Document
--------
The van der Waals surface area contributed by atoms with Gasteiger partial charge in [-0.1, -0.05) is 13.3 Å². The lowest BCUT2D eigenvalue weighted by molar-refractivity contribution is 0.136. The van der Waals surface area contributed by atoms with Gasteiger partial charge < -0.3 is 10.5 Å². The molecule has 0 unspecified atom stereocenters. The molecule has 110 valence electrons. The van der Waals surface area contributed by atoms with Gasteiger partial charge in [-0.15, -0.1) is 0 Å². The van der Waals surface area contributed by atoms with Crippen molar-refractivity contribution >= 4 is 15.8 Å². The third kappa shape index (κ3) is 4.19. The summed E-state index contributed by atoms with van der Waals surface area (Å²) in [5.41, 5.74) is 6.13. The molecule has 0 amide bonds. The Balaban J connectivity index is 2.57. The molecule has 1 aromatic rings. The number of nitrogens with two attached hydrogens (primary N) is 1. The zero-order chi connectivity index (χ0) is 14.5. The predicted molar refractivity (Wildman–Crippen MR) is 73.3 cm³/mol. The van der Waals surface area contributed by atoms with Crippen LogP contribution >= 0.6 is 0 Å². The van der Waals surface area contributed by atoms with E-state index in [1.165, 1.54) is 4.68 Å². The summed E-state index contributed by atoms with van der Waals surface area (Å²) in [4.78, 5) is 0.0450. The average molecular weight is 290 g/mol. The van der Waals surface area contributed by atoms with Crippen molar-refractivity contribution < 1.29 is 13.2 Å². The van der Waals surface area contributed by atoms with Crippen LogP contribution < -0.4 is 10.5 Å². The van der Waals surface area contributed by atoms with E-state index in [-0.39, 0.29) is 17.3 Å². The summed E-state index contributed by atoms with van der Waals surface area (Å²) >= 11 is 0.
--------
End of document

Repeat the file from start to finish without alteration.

The van der Waals surface area contributed by atoms with Gasteiger partial charge in [-0.1, -0.05) is 13.3 Å². The lowest BCUT2D eigenvalue weighted by molar-refractivity contribution is 0.136. The van der Waals surface area contributed by atoms with Gasteiger partial charge < -0.3 is 10.5 Å². The molecule has 0 unspecified atom stereocenters. The molecule has 110 valence electrons. The van der Waals surface area contributed by atoms with Gasteiger partial charge in [-0.15, -0.1) is 0 Å². The van der Waals surface area contributed by atoms with Crippen molar-refractivity contribution >= 4 is 15.8 Å². The third kappa shape index (κ3) is 4.19. The summed E-state index contributed by atoms with van der Waals surface area (Å²) in [5.41, 5.74) is 6.13. The molecule has 0 amide bonds. The Balaban J connectivity index is 2.57. The molecule has 1 aromatic rings. The number of nitrogens with two attached hydrogens (primary N) is 1. The zero-order chi connectivity index (χ0) is 14.5. The predicted molar refractivity (Wildman–Crippen MR) is 73.3 cm³/mol. The van der Waals surface area contributed by atoms with Crippen LogP contribution >= 0.6 is 0 Å². The van der Waals surface area contributed by atoms with E-state index in [1.165, 1.54) is 4.68 Å². The summed E-state index contributed by atoms with van der Waals surface area (Å²) in [4.78, 5) is 0.0450. The average molecular weight is 290 g/mol. The van der Waals surface area contributed by atoms with Crippen molar-refractivity contribution < 1.29 is 13.2 Å². The van der Waals surface area contributed by atoms with Crippen LogP contribution < -0.4 is 10.5 Å². The van der Waals surface area contributed by atoms with E-state index in [-0.39, 0.29) is 17.3 Å². The summed E-state index contributed by atoms with van der Waals surface area (Å²) >= 11 is 0.